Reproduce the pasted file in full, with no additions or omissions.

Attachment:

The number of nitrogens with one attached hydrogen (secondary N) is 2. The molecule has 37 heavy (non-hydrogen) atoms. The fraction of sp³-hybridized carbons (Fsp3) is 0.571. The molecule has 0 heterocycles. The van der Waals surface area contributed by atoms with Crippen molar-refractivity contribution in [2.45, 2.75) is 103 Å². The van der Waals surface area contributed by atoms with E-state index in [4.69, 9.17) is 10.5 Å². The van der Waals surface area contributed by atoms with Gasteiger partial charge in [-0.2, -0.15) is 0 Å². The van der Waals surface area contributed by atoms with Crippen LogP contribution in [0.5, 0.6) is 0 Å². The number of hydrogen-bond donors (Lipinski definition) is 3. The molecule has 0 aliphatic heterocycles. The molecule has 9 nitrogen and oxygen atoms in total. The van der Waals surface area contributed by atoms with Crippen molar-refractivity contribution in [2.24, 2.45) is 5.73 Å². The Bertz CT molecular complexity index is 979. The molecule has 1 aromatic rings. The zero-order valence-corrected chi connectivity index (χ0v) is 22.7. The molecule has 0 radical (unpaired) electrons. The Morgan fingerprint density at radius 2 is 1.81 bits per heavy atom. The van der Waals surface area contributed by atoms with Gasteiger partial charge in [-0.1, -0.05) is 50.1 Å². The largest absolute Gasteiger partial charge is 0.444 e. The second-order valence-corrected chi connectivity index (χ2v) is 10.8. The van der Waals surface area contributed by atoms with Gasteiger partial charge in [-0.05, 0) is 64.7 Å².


The number of nitrogens with one attached hydrogen (secondary N) is 2. The molecule has 37 heavy (non-hydrogen) atoms. The fraction of sp³-hybridized carbons (Fsp3) is 0.571. The molecule has 0 heterocycles. The van der Waals surface area contributed by atoms with Crippen molar-refractivity contribution in [2.45, 2.75) is 103 Å². The van der Waals surface area contributed by atoms with E-state index in [4.69, 9.17) is 10.5 Å². The van der Waals surface area contributed by atoms with Gasteiger partial charge in [-0.2, -0.15) is 0 Å². The van der Waals surface area contributed by atoms with Crippen LogP contribution in [0.5, 0.6) is 0 Å². The number of hydrogen-bond donors (Lipinski definition) is 3. The molecule has 0 aliphatic heterocycles. The molecule has 9 nitrogen and oxygen atoms in total. The van der Waals surface area contributed by atoms with Crippen molar-refractivity contribution in [2.24, 2.45) is 5.73 Å². The Bertz CT molecular complexity index is 979. The molecule has 1 aromatic rings. The zero-order valence-corrected chi connectivity index (χ0v) is 22.7. The molecule has 0 radical (unpaired) electrons. The Morgan fingerprint density at radius 2 is 1.81 bits per heavy atom. The van der Waals surface area contributed by atoms with Gasteiger partial charge in [-0.1, -0.05) is 50.1 Å². The largest absolute Gasteiger partial charge is 0.444 e. The second-order valence-corrected chi connectivity index (χ2v) is 10.8. The van der Waals surface area contributed by atoms with Gasteiger partial charge in [-0.05, 0) is 64.7 Å².